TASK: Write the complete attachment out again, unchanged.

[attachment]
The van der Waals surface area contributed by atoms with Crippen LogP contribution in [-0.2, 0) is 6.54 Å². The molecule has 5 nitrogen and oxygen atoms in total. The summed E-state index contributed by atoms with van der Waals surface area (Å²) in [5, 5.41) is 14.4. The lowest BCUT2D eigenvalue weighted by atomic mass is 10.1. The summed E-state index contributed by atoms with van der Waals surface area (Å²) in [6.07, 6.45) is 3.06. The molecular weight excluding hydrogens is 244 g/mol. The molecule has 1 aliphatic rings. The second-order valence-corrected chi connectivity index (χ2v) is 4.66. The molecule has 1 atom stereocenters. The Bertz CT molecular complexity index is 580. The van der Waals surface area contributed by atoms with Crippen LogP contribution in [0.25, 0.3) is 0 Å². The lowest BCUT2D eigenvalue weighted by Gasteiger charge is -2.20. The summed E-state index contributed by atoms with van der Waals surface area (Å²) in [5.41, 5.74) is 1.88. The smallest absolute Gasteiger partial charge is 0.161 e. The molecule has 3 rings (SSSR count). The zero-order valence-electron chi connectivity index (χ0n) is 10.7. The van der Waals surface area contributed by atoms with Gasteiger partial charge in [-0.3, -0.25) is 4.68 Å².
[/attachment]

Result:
The van der Waals surface area contributed by atoms with Crippen LogP contribution in [-0.2, 0) is 6.54 Å². The molecule has 5 nitrogen and oxygen atoms in total. The summed E-state index contributed by atoms with van der Waals surface area (Å²) in [5, 5.41) is 14.4. The lowest BCUT2D eigenvalue weighted by atomic mass is 10.1. The summed E-state index contributed by atoms with van der Waals surface area (Å²) in [6.07, 6.45) is 3.06. The molecular weight excluding hydrogens is 244 g/mol. The molecule has 1 aliphatic rings. The second-order valence-corrected chi connectivity index (χ2v) is 4.66. The molecule has 1 atom stereocenters. The Bertz CT molecular complexity index is 580. The van der Waals surface area contributed by atoms with Crippen LogP contribution in [0.25, 0.3) is 0 Å². The lowest BCUT2D eigenvalue weighted by Gasteiger charge is -2.20. The summed E-state index contributed by atoms with van der Waals surface area (Å²) in [5.41, 5.74) is 1.88. The smallest absolute Gasteiger partial charge is 0.161 e. The molecule has 3 rings (SSSR count). The zero-order valence-electron chi connectivity index (χ0n) is 10.7. The van der Waals surface area contributed by atoms with Gasteiger partial charge in [-0.3, -0.25) is 4.68 Å².